Steps to Consider in Surface Preparation (Part 1 of 3)

The first strain gage used by Dr. Arthur Ruge at MIT was made of wire, cigarette paper, and bonded with Duco Cement. While the technology has advanced a long way, the base principles have not changed. An intimate bond with a substrate transfers in-plane strain to the sensing foil of the gage which causes the gage resistance to change. Without proper bonding, a gage may come entirely detached from the part, or worse, give unreliable data. The first step to any strain gage application will be preparing the surface appropriately before applying adhesives and protective coatings. Following best practices, the success of strain gage applications will be much higher, and you can have faith in the data which is generated.

Grease will typically be the first target for surface preparation. The organic molecules from grease, machining oil, or anything similar will prevent the proper wetting of an adhesive to the surface so they must be removed prior to abrasion. If grease is not removed prior to abrasion, those contaminants will be forced down into the substrate underneath the bond line. This will leave the adhesive susceptible to attack from those molecules after the gage has been installed. In cases where a chemical like a rust inhibitor has been applied to a large casting which has travelled overseas before gaging, additional steps must be taken to draw contaminants from the substrate. There are other cases where a substrate may be sensitive to the aggressive degreasing from something like CSM-3 Degreaser. Plastics are typically the most vulnerable, but it is also the case that some composites require the less aggressive counterpart found in a reagent grade Isopropyl Alcohol. Several passes of cleaning are required, but this is much less likely to chemically attack a plastic substrate. Understanding the steps your part has undergone before reaching stress analysis testing is critical to performing the proper preparation steps.

After degreasing, the next step is to determine the level of abrasion required for the given application. Surface coats of paint or any additional layer above the target substrate should be removed. Remembering that a strain gage reads in-plane strain, it will collect data from whatever is immediately beneath the gage. If you are seeking the strain in a coating, your approach to abrasion and removal of material will change.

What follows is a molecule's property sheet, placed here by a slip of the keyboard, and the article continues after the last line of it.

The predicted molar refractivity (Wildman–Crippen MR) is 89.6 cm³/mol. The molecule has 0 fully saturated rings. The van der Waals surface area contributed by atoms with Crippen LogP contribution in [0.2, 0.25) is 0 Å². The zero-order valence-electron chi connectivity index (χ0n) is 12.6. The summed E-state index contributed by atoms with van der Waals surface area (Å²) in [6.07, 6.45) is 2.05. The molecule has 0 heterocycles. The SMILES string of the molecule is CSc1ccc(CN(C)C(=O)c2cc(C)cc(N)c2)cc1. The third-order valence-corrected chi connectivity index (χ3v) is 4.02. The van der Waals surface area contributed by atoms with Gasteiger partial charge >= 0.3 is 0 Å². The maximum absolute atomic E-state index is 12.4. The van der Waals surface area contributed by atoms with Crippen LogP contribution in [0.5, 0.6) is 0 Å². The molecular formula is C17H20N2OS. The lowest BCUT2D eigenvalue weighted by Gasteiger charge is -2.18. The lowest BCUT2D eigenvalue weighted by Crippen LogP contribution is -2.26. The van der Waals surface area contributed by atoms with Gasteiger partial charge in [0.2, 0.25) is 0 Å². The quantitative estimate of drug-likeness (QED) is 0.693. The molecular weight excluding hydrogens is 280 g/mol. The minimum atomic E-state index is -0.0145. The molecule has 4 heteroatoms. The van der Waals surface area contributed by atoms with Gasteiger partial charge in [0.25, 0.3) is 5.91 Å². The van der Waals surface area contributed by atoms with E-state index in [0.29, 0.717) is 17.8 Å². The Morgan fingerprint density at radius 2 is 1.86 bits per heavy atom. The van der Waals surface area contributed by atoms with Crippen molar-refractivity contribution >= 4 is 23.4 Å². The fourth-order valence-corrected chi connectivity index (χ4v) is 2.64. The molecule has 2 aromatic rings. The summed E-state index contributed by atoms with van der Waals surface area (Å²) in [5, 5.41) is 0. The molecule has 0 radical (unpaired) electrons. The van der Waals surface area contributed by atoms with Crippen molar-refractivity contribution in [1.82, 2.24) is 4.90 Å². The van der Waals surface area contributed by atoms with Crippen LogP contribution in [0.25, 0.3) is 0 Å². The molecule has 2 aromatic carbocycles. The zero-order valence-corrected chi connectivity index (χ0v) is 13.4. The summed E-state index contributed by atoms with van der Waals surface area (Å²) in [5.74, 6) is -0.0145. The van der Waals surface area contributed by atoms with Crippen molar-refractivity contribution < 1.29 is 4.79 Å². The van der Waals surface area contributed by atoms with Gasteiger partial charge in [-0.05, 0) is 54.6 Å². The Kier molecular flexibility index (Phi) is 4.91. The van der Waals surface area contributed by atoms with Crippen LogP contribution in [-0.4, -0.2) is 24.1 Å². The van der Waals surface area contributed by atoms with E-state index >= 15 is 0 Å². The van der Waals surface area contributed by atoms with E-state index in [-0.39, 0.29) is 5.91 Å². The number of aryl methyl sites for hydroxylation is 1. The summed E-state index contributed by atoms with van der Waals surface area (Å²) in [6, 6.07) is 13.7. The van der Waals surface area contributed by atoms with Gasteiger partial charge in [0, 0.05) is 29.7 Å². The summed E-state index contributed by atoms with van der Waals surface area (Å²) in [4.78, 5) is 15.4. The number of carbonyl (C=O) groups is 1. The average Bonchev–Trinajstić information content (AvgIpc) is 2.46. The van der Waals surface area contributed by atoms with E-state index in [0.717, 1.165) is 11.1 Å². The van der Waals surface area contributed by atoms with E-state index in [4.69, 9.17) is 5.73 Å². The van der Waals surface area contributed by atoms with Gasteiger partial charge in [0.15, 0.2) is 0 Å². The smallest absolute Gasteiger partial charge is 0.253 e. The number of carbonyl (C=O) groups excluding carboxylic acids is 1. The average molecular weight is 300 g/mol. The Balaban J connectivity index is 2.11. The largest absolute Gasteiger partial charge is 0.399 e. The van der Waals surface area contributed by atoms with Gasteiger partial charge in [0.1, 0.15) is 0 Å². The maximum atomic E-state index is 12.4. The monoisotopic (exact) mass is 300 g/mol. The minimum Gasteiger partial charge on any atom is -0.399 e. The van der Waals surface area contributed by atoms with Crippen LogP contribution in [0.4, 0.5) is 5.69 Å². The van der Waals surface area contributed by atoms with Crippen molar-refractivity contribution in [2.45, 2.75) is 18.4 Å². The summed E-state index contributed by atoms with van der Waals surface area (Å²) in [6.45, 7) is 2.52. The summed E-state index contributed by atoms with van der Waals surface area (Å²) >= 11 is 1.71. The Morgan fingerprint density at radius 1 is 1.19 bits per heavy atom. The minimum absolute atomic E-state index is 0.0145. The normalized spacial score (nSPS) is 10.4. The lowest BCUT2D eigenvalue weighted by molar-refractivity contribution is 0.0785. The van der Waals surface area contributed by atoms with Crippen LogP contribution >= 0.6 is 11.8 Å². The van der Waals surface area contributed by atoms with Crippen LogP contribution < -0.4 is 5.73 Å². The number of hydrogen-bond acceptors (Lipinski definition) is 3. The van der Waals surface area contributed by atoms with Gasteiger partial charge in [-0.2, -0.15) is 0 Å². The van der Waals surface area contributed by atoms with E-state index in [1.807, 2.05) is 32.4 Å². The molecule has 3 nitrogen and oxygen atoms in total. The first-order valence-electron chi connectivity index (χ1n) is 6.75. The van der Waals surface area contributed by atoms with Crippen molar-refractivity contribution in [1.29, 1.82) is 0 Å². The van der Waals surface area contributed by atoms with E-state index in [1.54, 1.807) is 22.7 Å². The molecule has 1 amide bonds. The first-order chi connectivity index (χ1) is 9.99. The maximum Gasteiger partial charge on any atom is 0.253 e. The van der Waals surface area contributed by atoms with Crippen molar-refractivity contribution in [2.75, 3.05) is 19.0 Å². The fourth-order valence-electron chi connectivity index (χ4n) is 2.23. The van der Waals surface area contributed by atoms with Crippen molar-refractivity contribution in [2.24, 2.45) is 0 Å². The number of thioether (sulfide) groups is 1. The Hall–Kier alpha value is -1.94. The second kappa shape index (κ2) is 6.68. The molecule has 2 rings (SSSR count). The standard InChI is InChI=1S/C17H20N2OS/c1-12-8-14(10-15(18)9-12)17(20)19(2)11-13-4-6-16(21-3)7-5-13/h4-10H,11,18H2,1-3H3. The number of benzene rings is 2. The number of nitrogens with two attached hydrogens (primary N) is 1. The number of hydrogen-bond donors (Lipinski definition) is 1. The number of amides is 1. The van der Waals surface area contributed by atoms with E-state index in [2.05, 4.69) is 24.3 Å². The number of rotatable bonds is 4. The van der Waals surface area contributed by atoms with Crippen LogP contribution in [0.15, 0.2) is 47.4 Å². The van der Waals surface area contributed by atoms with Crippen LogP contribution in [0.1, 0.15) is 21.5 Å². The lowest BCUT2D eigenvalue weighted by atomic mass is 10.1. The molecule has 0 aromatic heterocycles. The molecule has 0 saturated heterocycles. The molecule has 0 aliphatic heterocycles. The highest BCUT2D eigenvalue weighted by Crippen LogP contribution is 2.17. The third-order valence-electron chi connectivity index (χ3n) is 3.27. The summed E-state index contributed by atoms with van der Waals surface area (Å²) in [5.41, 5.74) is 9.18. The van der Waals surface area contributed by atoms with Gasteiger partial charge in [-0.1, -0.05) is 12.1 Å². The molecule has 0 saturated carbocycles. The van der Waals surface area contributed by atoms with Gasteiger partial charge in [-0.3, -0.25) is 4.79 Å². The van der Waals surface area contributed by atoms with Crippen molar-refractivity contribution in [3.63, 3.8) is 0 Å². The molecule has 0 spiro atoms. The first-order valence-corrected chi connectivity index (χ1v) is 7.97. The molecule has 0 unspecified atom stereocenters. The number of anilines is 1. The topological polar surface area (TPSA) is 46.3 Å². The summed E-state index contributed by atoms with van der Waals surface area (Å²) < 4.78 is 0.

The target strain range for your testing is critical in determining the RMS surface finish after abrasion. Larger RMS finishes leave a coarser surface which is ideal for high elongation testing to ensure the gage remains bonded to the desired point of measurement. For low and stable strain readings (like a loadcell) a smoother (smaller RMS) surface finish is desirable. The goal is to provide a surface for the selected adhesive to grip the substrate. The backing of each Micro-Measurements gage is prepared for bonding as part of the manufacturing process for the same reason.

Silicon Carbide Abrasive Paper is preferred in surface preparation because one can perform wet abrasions without a worry of mastic and grit being redeposited to the surface. In combination with mechanical abrasion, Micro-Measurements uses a mild-phosphoric acid etchant, M-Prep Conditioner A which, when used in a wet abrasion, functions to remove organic contaminants as well as promoting mechanical abrasion.

For personalized support, detailed advice, or to explore our range of surface preparation solutions, reach out to us at or call 919.365.3800, option 1, option 2.

Let's ensure your strain measurement setup is built on a solid foundation.



QMaher's picture

Quinn Maher

Applications Engineer